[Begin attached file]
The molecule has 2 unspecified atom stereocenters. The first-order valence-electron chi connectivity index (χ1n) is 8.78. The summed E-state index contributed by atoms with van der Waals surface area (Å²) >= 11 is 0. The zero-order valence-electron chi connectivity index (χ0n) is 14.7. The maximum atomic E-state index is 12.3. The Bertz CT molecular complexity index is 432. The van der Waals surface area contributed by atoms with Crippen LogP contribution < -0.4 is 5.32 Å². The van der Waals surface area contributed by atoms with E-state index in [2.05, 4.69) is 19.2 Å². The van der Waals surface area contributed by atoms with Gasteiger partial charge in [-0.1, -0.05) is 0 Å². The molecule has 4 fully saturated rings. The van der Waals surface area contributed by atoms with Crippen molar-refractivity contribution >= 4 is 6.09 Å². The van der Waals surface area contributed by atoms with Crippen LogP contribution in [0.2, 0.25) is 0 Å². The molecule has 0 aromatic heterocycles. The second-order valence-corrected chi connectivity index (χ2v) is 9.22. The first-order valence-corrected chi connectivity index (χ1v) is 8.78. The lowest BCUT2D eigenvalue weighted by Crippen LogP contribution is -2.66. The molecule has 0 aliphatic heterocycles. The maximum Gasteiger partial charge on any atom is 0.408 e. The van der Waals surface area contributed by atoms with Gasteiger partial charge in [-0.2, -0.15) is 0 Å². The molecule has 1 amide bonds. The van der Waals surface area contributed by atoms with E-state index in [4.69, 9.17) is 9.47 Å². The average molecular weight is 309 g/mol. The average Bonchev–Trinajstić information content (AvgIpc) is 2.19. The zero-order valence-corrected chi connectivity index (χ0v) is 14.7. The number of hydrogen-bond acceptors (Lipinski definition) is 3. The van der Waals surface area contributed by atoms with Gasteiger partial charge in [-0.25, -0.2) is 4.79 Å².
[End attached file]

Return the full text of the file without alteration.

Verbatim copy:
The molecule has 2 unspecified atom stereocenters. The first-order valence-electron chi connectivity index (χ1n) is 8.78. The summed E-state index contributed by atoms with van der Waals surface area (Å²) >= 11 is 0. The zero-order valence-electron chi connectivity index (χ0n) is 14.7. The maximum atomic E-state index is 12.3. The Bertz CT molecular complexity index is 432. The van der Waals surface area contributed by atoms with Crippen LogP contribution < -0.4 is 5.32 Å². The van der Waals surface area contributed by atoms with E-state index in [2.05, 4.69) is 19.2 Å². The van der Waals surface area contributed by atoms with Gasteiger partial charge in [-0.1, -0.05) is 0 Å². The molecule has 4 fully saturated rings. The van der Waals surface area contributed by atoms with Crippen molar-refractivity contribution >= 4 is 6.09 Å². The van der Waals surface area contributed by atoms with Crippen LogP contribution in [0.2, 0.25) is 0 Å². The molecule has 0 aromatic heterocycles. The second-order valence-corrected chi connectivity index (χ2v) is 9.22. The first-order valence-corrected chi connectivity index (χ1v) is 8.78. The lowest BCUT2D eigenvalue weighted by Crippen LogP contribution is -2.66. The molecule has 0 aliphatic heterocycles. The maximum Gasteiger partial charge on any atom is 0.408 e. The van der Waals surface area contributed by atoms with Gasteiger partial charge in [-0.2, -0.15) is 0 Å². The molecule has 1 amide bonds. The van der Waals surface area contributed by atoms with E-state index in [4.69, 9.17) is 9.47 Å². The average molecular weight is 309 g/mol. The average Bonchev–Trinajstić information content (AvgIpc) is 2.19. The zero-order valence-corrected chi connectivity index (χ0v) is 14.7. The number of hydrogen-bond acceptors (Lipinski definition) is 3. The van der Waals surface area contributed by atoms with Gasteiger partial charge in [-0.25, -0.2) is 4.79 Å².